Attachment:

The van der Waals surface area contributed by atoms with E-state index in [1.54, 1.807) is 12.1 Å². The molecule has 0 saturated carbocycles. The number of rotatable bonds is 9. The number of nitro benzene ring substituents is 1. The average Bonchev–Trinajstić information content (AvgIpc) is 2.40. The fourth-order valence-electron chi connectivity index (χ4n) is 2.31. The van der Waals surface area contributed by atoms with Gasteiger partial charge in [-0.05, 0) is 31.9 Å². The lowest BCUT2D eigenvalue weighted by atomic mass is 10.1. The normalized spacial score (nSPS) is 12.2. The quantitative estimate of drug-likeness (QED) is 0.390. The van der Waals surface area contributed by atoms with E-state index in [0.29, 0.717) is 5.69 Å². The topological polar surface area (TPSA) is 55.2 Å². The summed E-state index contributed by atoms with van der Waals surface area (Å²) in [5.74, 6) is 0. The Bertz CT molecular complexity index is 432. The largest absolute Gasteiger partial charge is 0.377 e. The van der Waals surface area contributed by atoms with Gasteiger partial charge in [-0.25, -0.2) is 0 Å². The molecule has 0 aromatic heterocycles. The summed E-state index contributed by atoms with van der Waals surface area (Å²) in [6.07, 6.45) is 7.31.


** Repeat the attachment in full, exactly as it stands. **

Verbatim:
The van der Waals surface area contributed by atoms with E-state index in [1.54, 1.807) is 12.1 Å². The molecule has 0 saturated carbocycles. The number of rotatable bonds is 9. The number of nitro benzene ring substituents is 1. The average Bonchev–Trinajstić information content (AvgIpc) is 2.40. The fourth-order valence-electron chi connectivity index (χ4n) is 2.31. The van der Waals surface area contributed by atoms with Gasteiger partial charge in [-0.05, 0) is 31.9 Å². The lowest BCUT2D eigenvalue weighted by atomic mass is 10.1. The normalized spacial score (nSPS) is 12.2. The quantitative estimate of drug-likeness (QED) is 0.390. The van der Waals surface area contributed by atoms with E-state index in [0.29, 0.717) is 5.69 Å². The topological polar surface area (TPSA) is 55.2 Å². The summed E-state index contributed by atoms with van der Waals surface area (Å²) in [5.74, 6) is 0. The Bertz CT molecular complexity index is 432. The largest absolute Gasteiger partial charge is 0.377 e. The van der Waals surface area contributed by atoms with Gasteiger partial charge in [-0.25, -0.2) is 0 Å². The molecule has 0 aromatic heterocycles. The summed E-state index contributed by atoms with van der Waals surface area (Å²) in [6.07, 6.45) is 7.31.